providing details on PALS algorithms to be used in cases where the pediatric patient is
between one year of age and all the way up to puberty. In cases where the patient is
younger than one year, infant guidelines will apply.

Make sure you also understand the guidelines associated with the prevention of cardiac arrest, as well as assessment and resuscitation guidelines.

Complete Practice Exams

Apart from completing virtual scenarios, it’s also useful to get your hands on a couple of
practice exams. These are usually actual exams that people have completed in the past. It
gives you a closer look at how the PALS exam looks and what you should expect when you
complete it.

Practice exams can help you further test the knowledge you have accumulated as you are
following the PALS course. It’s a great way to know when you are truly ready to take on the
exam. If you complete one of these practice tests and find that you fall below the grade
needed to pass, it’s a sign that you need to go back to your studies. Focusing more on your
studies and ensuring you are able to pass multiple practice tests will ensure you get a better
outcome once you take the actual exam.

Set Aside Time To Take The Exam

Let’s face it – if you’re in the medical industry, you likely have little free time on your hands.
Apart from long hours at the hospital or clinical facility, you still have to come home and care
for your family too. This makes it difficult to always schedule time to study. When it comes to
taking the exam, distractions and constantly pausing the process can cause delays. Getting
back your focus after each distraction can also be difficult.

This is why we recommend you set aside enough time to take the exam. At, we understand how busy life can make things tough – which is why we
will not place any time limitations on the exam process. Instead, once you start the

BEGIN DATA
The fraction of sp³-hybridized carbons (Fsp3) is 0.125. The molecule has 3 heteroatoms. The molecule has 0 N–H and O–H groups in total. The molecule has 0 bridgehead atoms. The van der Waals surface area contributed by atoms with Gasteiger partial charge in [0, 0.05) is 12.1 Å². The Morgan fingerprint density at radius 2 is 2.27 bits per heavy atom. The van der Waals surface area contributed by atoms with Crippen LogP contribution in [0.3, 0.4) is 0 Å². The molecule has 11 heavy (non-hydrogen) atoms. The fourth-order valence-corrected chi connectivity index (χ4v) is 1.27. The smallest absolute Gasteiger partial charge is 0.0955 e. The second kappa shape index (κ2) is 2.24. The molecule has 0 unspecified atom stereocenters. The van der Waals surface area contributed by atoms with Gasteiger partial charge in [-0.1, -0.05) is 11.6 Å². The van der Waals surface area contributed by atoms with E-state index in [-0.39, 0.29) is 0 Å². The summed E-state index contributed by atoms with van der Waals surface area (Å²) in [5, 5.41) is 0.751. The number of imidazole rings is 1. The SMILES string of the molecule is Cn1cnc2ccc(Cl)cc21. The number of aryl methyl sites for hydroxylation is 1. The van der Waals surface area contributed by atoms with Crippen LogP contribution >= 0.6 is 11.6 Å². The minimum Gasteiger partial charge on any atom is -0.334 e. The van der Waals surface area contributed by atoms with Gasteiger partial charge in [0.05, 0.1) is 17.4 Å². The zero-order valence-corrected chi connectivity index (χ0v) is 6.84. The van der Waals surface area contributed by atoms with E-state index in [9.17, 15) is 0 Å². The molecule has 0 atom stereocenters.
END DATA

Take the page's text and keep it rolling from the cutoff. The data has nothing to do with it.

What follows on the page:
examination, you can take your time to complete each of the questions. Patience is key to
ensuring you thoroughly understand each scenario you are presented and to pick the right

Setting aside time ensures you do not rush through everything. Ask your partner to watch
the kids for an hour or two, or perhaps drop them off at the grandparents. Tell your friends
that you are not free for this specific time. Turn off your phone and focus on the exam.
Planning things out ahead can help you feel more prepared when the time comes to take the
final test to get your PALS certification.


The process of performing life-saving techniques on patients in critical conditions is not the
same among adults and pediatrics. While there are similarities, you need a unique set of

skills to perform certain actions on children who experience cardiac arrest and other
complications that can result in mortality. The PALS certification gives you access to the
knowledge you need in these situations. Use our tips to ensure you are ready for the exam.


R.M. Vega, H. Kaur, et al. Cardiopulmonary Arrest in Children. StatPearls. Last Updated 1
February 2023.

Sudden Cardiac Arrest. Children’s Hospital of Philadelphia.

C. Brangan, K. Jean, et al. BLS, ACLS, and PALS. Lippincott. Published June 2021. https://